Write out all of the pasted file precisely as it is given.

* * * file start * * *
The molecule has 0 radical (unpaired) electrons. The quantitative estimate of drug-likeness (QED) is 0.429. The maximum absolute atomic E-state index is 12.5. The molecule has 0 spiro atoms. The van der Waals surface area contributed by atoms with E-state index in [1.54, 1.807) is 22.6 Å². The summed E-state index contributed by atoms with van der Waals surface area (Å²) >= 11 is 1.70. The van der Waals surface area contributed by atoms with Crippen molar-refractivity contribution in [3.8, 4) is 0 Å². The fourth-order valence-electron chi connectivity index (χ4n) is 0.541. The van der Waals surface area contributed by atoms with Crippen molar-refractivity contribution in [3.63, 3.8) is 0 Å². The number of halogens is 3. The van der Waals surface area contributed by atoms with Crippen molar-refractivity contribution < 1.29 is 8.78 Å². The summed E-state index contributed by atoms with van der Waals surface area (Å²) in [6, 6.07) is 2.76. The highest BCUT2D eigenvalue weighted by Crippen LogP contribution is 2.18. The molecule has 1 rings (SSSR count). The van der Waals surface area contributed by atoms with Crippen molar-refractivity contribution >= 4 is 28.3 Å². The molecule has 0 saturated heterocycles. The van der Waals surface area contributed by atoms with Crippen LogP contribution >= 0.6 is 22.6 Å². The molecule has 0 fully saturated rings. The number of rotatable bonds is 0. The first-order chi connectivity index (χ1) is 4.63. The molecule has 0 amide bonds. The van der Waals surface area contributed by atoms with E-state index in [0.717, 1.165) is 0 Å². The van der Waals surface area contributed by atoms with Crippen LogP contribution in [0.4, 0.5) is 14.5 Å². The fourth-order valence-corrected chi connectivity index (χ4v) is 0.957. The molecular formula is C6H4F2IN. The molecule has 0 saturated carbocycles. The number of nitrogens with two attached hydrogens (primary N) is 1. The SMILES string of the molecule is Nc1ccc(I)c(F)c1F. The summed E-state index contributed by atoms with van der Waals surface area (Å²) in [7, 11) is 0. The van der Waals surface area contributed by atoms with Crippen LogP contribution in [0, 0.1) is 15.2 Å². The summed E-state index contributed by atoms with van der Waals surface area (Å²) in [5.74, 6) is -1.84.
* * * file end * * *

The molecule has 0 radical (unpaired) electrons. The quantitative estimate of drug-likeness (QED) is 0.429. The maximum absolute atomic E-state index is 12.5. The molecule has 0 spiro atoms. The van der Waals surface area contributed by atoms with E-state index in [1.54, 1.807) is 22.6 Å². The summed E-state index contributed by atoms with van der Waals surface area (Å²) >= 11 is 1.70. The van der Waals surface area contributed by atoms with Crippen molar-refractivity contribution in [3.8, 4) is 0 Å². The fourth-order valence-electron chi connectivity index (χ4n) is 0.541. The van der Waals surface area contributed by atoms with Crippen molar-refractivity contribution in [3.63, 3.8) is 0 Å². The number of halogens is 3. The van der Waals surface area contributed by atoms with Crippen molar-refractivity contribution < 1.29 is 8.78 Å². The summed E-state index contributed by atoms with van der Waals surface area (Å²) in [6, 6.07) is 2.76. The highest BCUT2D eigenvalue weighted by Crippen LogP contribution is 2.18. The molecule has 1 rings (SSSR count). The van der Waals surface area contributed by atoms with Crippen molar-refractivity contribution >= 4 is 28.3 Å². The molecule has 0 saturated heterocycles. The van der Waals surface area contributed by atoms with Crippen LogP contribution >= 0.6 is 22.6 Å². The molecule has 0 fully saturated rings. The number of rotatable bonds is 0. The first-order chi connectivity index (χ1) is 4.63. The molecule has 0 amide bonds. The van der Waals surface area contributed by atoms with E-state index in [0.717, 1.165) is 0 Å². The van der Waals surface area contributed by atoms with Crippen LogP contribution in [0.4, 0.5) is 14.5 Å². The fourth-order valence-corrected chi connectivity index (χ4v) is 0.957. The molecular formula is C6H4F2IN. The molecule has 0 saturated carbocycles. The number of nitrogens with two attached hydrogens (primary N) is 1. The SMILES string of the molecule is Nc1ccc(I)c(F)c1F. The summed E-state index contributed by atoms with van der Waals surface area (Å²) in [7, 11) is 0. The van der Waals surface area contributed by atoms with Crippen LogP contribution in [0, 0.1) is 15.2 Å². The summed E-state index contributed by atoms with van der Waals surface area (Å²) in [5.74, 6) is -1.84.